MoviePass co-founder testing new ‘PreShow’ app that awards users free movie tickets if they agree to be WATCHED by facial recognition cameras

  • MoviePass co-founder Stacy Spikes is testing a new ticket app called PreShow
  • Users watch several ads for up to 20 minutes and are given free tickets in return
  • However, the app uses facial recognition technology to make sure users are watching the ads and will pause the ad if the tech senses they’re looking away 

The co-founder of MoviePass has developed a new idea to get people to the theater.

Called PreShow, users would be able to earn free movie tickets if they agree to watch advertisements for blocks of time between 15 and 20 minutes.

There’s also another, creepier, twist to the proposed app: It will only unlock with facial recognition and it also tracks your gaze using facial recognition technology to make sure you’re actually watching the ads, according to CNET.

A MoviePass co-founder has developed a new idea to get people to the theater. Users would watch ads to earn free tickets as well as agree to be monitored by facial recognition cameras

 

A MoviePass co-founder has developed a new idea to get people to the theater. Users would watch ads to earn free tickets as well as agree to be monitored by facial recognition cameras

PreShow is being developed by MoviePass co-founder Stacy Spikes, who stepped down as CEO of the beleaguered ticketing company in 2016.

He launched a Kickstarter campaign for the PreShow app on Thursday and is seeking to raise $10,000.

The app would work as follows. Users login to PreShow, select a movie they want to watch and then view up to 20 minutes worth of ‘branded content’ to unlock free tickets.

After watching the ads, funds are distributed to a virtual credit card, which can be used to order tickets from your local theater.

PreShow is being developed by MoviePass co-founder Stacy Spikes. He launched a Kickstarter campaign for the PreShow app on Thursday and is seeking to raise $10,000

PreShow is being developed by MoviePass co-founder Stacy Spikes. He launched a Kickstarter campaign for the PreShow app on Thursday and is seeking to raise $10,000

The app collects data on the user’s ‘behaviors’ but its creators insist that it ‘never records’ users.

‘Privacy is a top concern,’ the Kickstarter page states. ‘Nobody is recorded, no personally identifiable data is shared, all data is aggregated and anonymized to brand partners.’

However, Spikes said the facial recognition technology is essential to the app’s viability.

Not only does it serve as the means to make sure users are watching ads, it also verifies their identity when they login.

Instead of entering a password, users sign in using facial recognition authentication.

‘If it weren’t for facial recognition, I don’t think we could still do it,’ Spikes told CNET. ‘If not, they could game this all day long.’

The company is in the process of putting together its end user license agreement, which will detail how it will use the facial recognition systems powering the app, CNET noted.

The PreShow app will launch in beta, with Kickstarter donors as the first test group, beginning in July.

MoviePass co-founder Stacy Spikes, who left MoviePass in 2016, is behind the app. The ticketing service has faced many obstacles in staying afloat due to financial troubles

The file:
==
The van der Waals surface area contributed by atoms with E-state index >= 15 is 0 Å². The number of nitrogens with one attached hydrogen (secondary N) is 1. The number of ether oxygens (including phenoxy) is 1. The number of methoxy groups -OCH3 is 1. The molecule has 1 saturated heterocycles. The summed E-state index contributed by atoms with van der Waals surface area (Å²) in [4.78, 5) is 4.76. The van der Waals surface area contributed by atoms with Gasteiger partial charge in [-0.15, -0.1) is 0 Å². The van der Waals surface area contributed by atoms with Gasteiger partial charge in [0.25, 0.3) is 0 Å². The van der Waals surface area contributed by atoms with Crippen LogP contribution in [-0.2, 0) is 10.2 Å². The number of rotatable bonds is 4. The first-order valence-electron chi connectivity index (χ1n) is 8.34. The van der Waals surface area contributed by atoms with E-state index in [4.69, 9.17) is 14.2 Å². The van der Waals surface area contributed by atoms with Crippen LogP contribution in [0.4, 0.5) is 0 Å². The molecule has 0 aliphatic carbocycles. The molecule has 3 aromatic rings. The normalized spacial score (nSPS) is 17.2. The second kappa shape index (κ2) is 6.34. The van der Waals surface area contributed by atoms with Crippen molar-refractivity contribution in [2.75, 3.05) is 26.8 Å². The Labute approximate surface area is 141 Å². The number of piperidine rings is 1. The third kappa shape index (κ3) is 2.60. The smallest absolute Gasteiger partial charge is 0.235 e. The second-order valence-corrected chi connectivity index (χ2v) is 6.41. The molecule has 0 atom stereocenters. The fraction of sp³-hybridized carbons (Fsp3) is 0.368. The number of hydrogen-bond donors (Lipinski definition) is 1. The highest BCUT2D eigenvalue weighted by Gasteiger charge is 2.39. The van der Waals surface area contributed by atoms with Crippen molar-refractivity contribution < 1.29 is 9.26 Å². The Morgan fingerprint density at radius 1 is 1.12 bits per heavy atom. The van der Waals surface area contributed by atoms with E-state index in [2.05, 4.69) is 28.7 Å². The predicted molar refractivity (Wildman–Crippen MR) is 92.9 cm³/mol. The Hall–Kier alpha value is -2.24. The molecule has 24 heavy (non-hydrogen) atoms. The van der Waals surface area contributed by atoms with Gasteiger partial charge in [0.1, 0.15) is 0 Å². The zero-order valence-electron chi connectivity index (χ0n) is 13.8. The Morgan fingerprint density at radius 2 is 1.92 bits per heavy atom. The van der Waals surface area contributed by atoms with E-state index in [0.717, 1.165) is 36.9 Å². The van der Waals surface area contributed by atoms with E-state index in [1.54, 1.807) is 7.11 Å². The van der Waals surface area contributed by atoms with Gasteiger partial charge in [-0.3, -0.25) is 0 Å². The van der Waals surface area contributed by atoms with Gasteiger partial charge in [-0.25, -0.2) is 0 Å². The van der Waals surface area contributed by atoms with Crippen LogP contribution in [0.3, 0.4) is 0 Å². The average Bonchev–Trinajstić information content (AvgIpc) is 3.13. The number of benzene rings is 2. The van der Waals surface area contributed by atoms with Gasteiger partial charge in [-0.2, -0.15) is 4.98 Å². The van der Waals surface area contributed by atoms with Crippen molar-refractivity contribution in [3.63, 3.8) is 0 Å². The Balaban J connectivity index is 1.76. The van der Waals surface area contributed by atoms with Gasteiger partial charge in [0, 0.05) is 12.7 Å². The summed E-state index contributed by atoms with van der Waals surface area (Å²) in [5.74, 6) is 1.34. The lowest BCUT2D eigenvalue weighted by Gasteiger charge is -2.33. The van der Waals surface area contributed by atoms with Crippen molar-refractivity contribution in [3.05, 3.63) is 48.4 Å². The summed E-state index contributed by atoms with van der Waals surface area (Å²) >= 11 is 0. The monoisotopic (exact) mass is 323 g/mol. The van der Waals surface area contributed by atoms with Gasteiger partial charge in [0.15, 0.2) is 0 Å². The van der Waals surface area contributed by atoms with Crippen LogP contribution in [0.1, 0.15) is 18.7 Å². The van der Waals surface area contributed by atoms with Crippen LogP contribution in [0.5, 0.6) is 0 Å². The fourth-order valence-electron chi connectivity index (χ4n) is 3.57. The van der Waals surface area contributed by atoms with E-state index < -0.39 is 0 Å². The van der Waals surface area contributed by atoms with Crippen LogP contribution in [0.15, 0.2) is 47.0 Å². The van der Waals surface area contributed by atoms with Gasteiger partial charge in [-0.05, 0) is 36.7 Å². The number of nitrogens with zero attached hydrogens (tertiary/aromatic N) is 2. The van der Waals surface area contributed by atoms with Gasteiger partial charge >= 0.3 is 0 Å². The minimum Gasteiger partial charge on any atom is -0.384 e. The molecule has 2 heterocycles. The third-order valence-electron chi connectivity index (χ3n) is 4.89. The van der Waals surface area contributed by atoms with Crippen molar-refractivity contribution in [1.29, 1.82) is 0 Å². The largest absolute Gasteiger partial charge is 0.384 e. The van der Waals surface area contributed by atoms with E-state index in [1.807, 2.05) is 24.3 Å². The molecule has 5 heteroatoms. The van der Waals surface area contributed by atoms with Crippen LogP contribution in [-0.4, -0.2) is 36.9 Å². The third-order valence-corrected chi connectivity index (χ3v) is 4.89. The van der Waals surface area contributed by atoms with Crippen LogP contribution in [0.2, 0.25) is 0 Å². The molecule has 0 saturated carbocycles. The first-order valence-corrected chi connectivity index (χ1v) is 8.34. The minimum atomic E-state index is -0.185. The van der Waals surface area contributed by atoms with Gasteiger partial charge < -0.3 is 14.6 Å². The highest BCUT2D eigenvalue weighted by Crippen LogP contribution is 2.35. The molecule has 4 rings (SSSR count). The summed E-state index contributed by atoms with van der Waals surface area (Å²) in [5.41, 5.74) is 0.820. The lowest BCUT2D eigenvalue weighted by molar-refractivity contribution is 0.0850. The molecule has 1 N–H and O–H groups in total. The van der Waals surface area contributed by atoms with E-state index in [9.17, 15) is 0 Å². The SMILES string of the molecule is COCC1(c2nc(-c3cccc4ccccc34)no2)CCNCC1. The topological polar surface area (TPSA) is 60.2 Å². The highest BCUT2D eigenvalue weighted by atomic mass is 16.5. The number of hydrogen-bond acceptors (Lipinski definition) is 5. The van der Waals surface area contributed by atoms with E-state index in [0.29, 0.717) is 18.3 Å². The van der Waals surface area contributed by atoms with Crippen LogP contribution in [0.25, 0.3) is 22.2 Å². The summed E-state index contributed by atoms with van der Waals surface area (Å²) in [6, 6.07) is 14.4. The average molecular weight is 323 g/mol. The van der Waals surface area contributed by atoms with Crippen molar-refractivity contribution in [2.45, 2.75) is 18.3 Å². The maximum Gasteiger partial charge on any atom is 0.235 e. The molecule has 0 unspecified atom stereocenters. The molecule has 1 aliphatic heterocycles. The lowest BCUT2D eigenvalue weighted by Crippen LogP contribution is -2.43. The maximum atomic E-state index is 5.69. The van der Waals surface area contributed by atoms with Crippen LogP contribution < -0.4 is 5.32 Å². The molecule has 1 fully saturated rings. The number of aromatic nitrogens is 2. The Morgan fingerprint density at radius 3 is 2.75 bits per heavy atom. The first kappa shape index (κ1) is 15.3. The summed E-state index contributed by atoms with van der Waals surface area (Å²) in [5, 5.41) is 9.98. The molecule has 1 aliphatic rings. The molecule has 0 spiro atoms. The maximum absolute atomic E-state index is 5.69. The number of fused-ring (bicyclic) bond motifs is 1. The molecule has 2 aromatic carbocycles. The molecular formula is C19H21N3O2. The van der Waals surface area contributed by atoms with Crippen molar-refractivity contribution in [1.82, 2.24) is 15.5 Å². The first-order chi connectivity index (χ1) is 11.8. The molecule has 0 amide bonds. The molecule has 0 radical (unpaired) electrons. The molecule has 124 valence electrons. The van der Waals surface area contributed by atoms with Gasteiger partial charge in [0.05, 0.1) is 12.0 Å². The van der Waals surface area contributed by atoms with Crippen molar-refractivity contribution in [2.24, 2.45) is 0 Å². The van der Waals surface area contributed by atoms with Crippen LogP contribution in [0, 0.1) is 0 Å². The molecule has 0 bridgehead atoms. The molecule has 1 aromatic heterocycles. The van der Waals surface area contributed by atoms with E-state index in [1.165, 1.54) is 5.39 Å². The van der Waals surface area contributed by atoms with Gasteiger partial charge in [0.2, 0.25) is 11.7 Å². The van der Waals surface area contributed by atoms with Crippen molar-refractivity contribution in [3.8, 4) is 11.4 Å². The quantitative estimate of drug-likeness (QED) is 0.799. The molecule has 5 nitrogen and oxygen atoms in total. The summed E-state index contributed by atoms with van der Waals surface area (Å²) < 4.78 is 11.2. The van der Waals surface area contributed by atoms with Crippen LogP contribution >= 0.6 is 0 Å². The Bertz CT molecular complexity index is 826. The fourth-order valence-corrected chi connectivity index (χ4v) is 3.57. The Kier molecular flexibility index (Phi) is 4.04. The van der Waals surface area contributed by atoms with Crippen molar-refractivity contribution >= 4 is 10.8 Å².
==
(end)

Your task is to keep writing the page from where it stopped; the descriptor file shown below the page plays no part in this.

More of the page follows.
MoviePass co-founder Stacy Spikes, who left MoviePass in 2016, is behind the app. The ticketing service has faced many obstacles in staying afloat due to financial troubles

Hopefully, PreShow will treat users’ data with more care than the company Spikes came from.

Last March, MoviePass CEO Mitch Lowe said at an industry conference that his company stores an ‘enormous amount of information’ on its users.

This includes their home address, the makeup of their household and income, among other sensitive data.

‘We know all about you,’ Lowe told an audience at the Entertainment Finance Expo as part of a keynote speech called ‘Data is the New Oil: How Will MoviePass Monetize It?’

Lowe also explained how the app, which for $10 a month lets users watch one movie a day at theaters across the U.S., enables this tracking.

‘It’s not that we ask [for that information]. You can extrapolate that,’ Lowe explained.

‘Then because you are being tracked in your GPS by the phone, our patent basically turns on and off our payment system by hooking that card to the device ID on your phone, so we watch how you drive from home to the movies.

‘We watch where you go afterwards, and so we know the movies you watch,’ he said.

Lowe said the company doesn’t sell the data; instead, it uses the data to market films.

WHAT IS MOVIEPASS?

MoviePass is a discount movie ticket service that allows users to see multiple movies per month for a flat rate.

It’s grown to 3 million subscribers, from about 20,000, since it slashed monthly rates nearly a year ago to $10, from as high as $50.

The firm changed its business model last summer to offer a Netflix-style subscription that lets you see a movie a day for a flat fee of $9.95 a month.

But, because MoviePass typically pays theaters the full cost of tickets – $15 or more in big cities – a single movie can put the service in the red, and its financial stability has come increasingly into question.

In summer 2018, MoviePass revealed a plan to raise its monthly fee by 50% to $15, and allow subscribers to see one movie per day.

Days later, it backtracked on the plan. It now says it will continue to charge just $10, but you can only see three movies per month.

In recent months, MoviePass also stopped letting subscribers view the same movie multiple times and began requiring moviegoers to send photographs of ticket stubs as proof.

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